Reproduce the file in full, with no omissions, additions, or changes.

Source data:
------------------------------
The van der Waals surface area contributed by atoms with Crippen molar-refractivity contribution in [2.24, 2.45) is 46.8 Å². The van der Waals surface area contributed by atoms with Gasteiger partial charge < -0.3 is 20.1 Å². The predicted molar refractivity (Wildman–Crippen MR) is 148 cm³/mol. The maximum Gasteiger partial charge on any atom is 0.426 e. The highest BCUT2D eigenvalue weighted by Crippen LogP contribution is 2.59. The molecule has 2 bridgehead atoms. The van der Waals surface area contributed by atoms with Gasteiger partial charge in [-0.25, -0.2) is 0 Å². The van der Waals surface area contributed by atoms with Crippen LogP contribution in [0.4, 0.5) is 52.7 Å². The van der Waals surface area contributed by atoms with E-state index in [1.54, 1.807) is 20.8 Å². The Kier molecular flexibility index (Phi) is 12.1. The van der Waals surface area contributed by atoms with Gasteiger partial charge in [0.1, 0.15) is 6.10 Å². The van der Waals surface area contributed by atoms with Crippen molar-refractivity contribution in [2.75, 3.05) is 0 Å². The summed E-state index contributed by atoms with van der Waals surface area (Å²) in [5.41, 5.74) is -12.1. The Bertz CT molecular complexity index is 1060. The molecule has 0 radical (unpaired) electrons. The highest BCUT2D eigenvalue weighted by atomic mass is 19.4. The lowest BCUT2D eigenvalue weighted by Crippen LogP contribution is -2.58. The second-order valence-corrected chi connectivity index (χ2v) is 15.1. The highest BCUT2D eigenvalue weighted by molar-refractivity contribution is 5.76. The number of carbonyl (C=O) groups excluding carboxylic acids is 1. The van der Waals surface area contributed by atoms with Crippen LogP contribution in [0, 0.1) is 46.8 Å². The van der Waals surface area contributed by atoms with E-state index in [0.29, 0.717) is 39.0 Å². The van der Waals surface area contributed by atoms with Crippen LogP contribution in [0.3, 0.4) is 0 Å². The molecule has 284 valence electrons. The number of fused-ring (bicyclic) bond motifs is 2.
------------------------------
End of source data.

The van der Waals surface area contributed by atoms with Crippen molar-refractivity contribution in [2.24, 2.45) is 46.8 Å². The van der Waals surface area contributed by atoms with Gasteiger partial charge < -0.3 is 20.1 Å². The predicted molar refractivity (Wildman–Crippen MR) is 148 cm³/mol. The maximum Gasteiger partial charge on any atom is 0.426 e. The highest BCUT2D eigenvalue weighted by Crippen LogP contribution is 2.59. The molecule has 2 bridgehead atoms. The van der Waals surface area contributed by atoms with Gasteiger partial charge in [-0.25, -0.2) is 0 Å². The van der Waals surface area contributed by atoms with Crippen LogP contribution in [0.4, 0.5) is 52.7 Å². The van der Waals surface area contributed by atoms with E-state index in [1.54, 1.807) is 20.8 Å². The Kier molecular flexibility index (Phi) is 12.1. The van der Waals surface area contributed by atoms with Gasteiger partial charge in [0.1, 0.15) is 6.10 Å². The van der Waals surface area contributed by atoms with Crippen molar-refractivity contribution in [2.75, 3.05) is 0 Å². The summed E-state index contributed by atoms with van der Waals surface area (Å²) in [5.41, 5.74) is -12.1. The Bertz CT molecular complexity index is 1060. The molecule has 0 radical (unpaired) electrons. The highest BCUT2D eigenvalue weighted by atomic mass is 19.4. The lowest BCUT2D eigenvalue weighted by Crippen LogP contribution is -2.58. The second-order valence-corrected chi connectivity index (χ2v) is 15.1. The highest BCUT2D eigenvalue weighted by molar-refractivity contribution is 5.76. The number of carbonyl (C=O) groups excluding carboxylic acids is 1. The van der Waals surface area contributed by atoms with Crippen LogP contribution in [0, 0.1) is 46.8 Å². The van der Waals surface area contributed by atoms with E-state index in [0.29, 0.717) is 39.0 Å². The van der Waals surface area contributed by atoms with Crippen LogP contribution in [0.3, 0.4) is 0 Å². The molecule has 284 valence electrons. The number of fused-ring (bicyclic) bond motifs is 2.